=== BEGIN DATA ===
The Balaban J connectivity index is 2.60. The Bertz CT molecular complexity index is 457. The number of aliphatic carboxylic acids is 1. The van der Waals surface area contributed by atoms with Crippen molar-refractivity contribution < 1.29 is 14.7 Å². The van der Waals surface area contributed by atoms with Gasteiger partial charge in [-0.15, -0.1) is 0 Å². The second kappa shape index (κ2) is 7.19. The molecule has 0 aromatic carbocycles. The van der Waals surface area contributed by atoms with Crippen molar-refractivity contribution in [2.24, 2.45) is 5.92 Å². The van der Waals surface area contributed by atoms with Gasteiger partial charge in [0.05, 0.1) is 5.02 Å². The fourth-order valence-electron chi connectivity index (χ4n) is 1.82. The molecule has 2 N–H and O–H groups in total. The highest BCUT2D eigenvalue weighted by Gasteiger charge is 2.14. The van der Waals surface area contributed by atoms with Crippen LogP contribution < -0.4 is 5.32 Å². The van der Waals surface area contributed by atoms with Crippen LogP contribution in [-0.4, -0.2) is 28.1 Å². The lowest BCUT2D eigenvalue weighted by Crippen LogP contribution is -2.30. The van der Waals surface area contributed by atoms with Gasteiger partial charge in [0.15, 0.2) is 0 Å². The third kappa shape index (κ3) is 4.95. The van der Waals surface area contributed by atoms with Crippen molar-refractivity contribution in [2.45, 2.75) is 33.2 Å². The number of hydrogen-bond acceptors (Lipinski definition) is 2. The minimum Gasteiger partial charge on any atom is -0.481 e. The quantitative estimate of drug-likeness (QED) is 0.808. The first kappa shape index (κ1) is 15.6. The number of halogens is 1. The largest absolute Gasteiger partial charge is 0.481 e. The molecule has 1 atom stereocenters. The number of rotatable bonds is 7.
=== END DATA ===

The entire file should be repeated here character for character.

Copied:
The Balaban J connectivity index is 2.60. The Bertz CT molecular complexity index is 457. The number of aliphatic carboxylic acids is 1. The van der Waals surface area contributed by atoms with Crippen molar-refractivity contribution < 1.29 is 14.7 Å². The van der Waals surface area contributed by atoms with Gasteiger partial charge in [-0.15, -0.1) is 0 Å². The second kappa shape index (κ2) is 7.19. The molecule has 0 aromatic carbocycles. The van der Waals surface area contributed by atoms with Crippen molar-refractivity contribution in [2.24, 2.45) is 5.92 Å². The van der Waals surface area contributed by atoms with Gasteiger partial charge in [0.05, 0.1) is 5.02 Å². The fourth-order valence-electron chi connectivity index (χ4n) is 1.82. The molecule has 2 N–H and O–H groups in total. The highest BCUT2D eigenvalue weighted by Gasteiger charge is 2.14. The van der Waals surface area contributed by atoms with Crippen LogP contribution < -0.4 is 5.32 Å². The van der Waals surface area contributed by atoms with Crippen LogP contribution in [-0.4, -0.2) is 28.1 Å². The lowest BCUT2D eigenvalue weighted by Crippen LogP contribution is -2.30. The van der Waals surface area contributed by atoms with Gasteiger partial charge in [0.15, 0.2) is 0 Å². The third kappa shape index (κ3) is 4.95. The van der Waals surface area contributed by atoms with Crippen molar-refractivity contribution in [2.45, 2.75) is 33.2 Å². The number of hydrogen-bond acceptors (Lipinski definition) is 2. The minimum Gasteiger partial charge on any atom is -0.481 e. The quantitative estimate of drug-likeness (QED) is 0.808. The first kappa shape index (κ1) is 15.6. The number of halogens is 1. The largest absolute Gasteiger partial charge is 0.481 e. The molecule has 1 atom stereocenters. The number of rotatable bonds is 7.